“Bayer has analyzed the possibility to introduce an internal price of water as a possible tool to favor green investments. We came to the conclusion that an internal price on water is currently not meaningful for Bayer. Yet, we constantly revisit our analysis and conclusions in order to adapt to continuous developments and change,” the company notes.
The rationale for this approach, it says, is that attributing financial value to the materiality of water risk is an emerging field: “Upon make-or-buy assessments, internal water prices can bias the profitability of investments, thereby leading to unjustified outsourcing. In addition, due to specifics of our business, an internal price on water is not meaningful for Bayer and, hence, not a preferred tool to favor green investments.”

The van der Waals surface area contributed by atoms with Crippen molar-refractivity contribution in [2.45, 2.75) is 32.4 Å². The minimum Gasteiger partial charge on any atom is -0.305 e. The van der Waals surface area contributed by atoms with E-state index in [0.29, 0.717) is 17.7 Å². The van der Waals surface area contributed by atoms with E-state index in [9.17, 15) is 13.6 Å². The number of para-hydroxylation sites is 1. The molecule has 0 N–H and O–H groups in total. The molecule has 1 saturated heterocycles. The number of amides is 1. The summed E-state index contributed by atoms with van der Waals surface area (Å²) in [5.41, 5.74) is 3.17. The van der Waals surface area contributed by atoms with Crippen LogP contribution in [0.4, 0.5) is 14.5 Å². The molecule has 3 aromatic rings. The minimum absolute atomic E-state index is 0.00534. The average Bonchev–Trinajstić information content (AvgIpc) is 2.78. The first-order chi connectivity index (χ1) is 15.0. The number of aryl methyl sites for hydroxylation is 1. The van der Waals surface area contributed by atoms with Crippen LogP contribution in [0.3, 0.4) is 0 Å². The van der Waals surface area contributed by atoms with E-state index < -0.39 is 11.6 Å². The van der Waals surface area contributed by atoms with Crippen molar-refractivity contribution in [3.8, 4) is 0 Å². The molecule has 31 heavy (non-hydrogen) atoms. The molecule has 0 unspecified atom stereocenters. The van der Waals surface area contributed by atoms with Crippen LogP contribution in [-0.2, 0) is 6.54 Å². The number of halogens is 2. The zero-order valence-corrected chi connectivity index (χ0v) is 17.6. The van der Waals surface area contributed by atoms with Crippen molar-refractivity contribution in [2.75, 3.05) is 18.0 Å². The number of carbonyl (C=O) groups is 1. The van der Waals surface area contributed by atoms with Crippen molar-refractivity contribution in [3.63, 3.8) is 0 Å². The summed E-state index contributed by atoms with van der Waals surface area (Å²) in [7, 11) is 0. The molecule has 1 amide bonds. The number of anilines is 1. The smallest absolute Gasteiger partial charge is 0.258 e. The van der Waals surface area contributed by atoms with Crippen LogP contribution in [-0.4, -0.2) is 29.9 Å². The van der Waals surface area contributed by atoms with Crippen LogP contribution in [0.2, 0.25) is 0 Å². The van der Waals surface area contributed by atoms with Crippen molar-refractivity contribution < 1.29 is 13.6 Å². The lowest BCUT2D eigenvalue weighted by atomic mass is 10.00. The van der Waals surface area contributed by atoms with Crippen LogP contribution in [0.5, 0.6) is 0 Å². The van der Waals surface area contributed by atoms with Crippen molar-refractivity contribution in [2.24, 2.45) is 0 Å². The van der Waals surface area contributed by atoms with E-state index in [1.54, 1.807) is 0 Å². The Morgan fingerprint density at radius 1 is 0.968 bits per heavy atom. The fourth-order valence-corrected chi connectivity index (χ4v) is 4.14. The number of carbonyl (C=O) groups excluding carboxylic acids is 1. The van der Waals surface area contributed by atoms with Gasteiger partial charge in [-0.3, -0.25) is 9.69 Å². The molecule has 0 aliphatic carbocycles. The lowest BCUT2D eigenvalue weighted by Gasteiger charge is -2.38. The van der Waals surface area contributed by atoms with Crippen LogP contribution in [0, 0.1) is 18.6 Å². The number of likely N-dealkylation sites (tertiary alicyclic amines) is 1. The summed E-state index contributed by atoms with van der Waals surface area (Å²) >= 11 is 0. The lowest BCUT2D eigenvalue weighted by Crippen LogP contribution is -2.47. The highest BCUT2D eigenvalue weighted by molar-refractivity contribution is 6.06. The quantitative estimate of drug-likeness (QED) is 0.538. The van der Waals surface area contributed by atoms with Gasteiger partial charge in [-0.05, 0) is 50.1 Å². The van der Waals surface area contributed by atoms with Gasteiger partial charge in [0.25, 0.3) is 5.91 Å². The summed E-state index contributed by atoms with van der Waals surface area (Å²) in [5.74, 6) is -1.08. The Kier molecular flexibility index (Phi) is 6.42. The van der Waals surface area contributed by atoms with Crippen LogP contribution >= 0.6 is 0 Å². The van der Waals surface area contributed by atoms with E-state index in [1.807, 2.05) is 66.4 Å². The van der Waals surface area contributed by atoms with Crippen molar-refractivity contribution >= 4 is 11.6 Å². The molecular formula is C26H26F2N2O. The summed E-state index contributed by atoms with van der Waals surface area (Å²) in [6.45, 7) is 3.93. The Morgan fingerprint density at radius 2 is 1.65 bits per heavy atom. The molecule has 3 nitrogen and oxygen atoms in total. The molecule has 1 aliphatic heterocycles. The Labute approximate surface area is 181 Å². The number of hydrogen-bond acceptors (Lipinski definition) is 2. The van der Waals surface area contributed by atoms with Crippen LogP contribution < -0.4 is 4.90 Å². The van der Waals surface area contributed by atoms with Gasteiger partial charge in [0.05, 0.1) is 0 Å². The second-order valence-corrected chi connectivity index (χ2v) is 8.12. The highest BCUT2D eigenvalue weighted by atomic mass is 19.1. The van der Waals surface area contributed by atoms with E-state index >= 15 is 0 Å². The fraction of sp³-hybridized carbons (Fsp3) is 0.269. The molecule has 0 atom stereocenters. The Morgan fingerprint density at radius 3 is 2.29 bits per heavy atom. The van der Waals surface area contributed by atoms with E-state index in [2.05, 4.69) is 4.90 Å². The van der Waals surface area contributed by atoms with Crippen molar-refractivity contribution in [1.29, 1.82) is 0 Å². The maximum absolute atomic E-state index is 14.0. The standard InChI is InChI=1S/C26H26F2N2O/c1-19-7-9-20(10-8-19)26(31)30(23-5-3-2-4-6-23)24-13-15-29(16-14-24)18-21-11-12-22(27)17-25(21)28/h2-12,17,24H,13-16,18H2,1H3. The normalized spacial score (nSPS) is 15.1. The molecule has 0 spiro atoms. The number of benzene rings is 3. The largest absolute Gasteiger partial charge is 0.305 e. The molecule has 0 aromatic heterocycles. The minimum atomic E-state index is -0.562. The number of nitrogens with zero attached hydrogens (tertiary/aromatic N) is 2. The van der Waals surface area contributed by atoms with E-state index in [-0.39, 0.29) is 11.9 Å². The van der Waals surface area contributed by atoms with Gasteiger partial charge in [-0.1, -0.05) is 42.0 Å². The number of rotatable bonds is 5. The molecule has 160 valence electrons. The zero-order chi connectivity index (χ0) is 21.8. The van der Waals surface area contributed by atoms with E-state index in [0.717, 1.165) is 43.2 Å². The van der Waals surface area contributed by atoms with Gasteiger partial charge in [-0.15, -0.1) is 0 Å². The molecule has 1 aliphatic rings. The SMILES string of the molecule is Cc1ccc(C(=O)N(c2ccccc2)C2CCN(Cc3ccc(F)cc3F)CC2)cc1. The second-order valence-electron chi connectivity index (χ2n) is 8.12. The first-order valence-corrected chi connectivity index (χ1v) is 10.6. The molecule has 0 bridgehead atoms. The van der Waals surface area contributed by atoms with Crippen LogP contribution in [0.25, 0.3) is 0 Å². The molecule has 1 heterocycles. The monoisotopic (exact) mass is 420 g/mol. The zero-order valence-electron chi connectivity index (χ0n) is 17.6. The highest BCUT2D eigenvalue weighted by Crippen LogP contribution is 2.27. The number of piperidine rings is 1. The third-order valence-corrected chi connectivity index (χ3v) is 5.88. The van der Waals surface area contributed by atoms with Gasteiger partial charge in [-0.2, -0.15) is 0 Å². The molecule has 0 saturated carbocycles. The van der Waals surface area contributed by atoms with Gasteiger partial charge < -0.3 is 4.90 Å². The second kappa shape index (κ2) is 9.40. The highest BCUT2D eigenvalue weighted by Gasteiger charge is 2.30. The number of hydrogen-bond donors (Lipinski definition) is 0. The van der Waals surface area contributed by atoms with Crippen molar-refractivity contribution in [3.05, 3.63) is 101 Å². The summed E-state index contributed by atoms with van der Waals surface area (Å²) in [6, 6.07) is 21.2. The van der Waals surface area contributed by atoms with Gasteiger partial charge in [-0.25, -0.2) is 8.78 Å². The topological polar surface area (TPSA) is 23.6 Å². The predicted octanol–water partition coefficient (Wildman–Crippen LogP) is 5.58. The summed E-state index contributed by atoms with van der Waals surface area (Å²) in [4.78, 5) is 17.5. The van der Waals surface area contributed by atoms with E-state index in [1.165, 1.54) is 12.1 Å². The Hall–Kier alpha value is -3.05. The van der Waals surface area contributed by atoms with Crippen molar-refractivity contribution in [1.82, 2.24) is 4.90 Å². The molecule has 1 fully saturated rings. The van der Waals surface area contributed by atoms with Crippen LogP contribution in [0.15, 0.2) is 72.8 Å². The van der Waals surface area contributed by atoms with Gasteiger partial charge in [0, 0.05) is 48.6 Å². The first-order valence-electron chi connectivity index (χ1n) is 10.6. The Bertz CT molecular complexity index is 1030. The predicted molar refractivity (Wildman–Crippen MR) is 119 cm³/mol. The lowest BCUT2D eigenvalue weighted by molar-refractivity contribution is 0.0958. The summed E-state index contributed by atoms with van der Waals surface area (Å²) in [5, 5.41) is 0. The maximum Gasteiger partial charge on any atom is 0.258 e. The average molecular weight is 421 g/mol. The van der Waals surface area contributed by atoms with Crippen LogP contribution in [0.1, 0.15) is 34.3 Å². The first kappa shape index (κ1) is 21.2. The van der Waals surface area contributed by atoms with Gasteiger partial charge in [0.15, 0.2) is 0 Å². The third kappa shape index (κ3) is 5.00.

According to its CDP submission, BASF, Ludwigshafen, Germany, does evaluate the value of water. This is based on a site-specific costs for the provision of water and disposal of wastewater. New investment decisions take into account the cost of water and wastewater. This, in turn, depends on current and future local situations based on a forecast of water availability and associated costs.
One of the valuation tools BASF uses to achieve this is PwC’s Total Impact Measurement and Management (TIMM) framework (http://pwc.to/3bbV2L9). It is designed to help users value the social, environmental and economic impacts of their activities and, so, compare the total impacts of their strategies and investment choices.
For BASF, this generates a “value to society” figure that includes data from the downstream supply chain, its own operations and customers.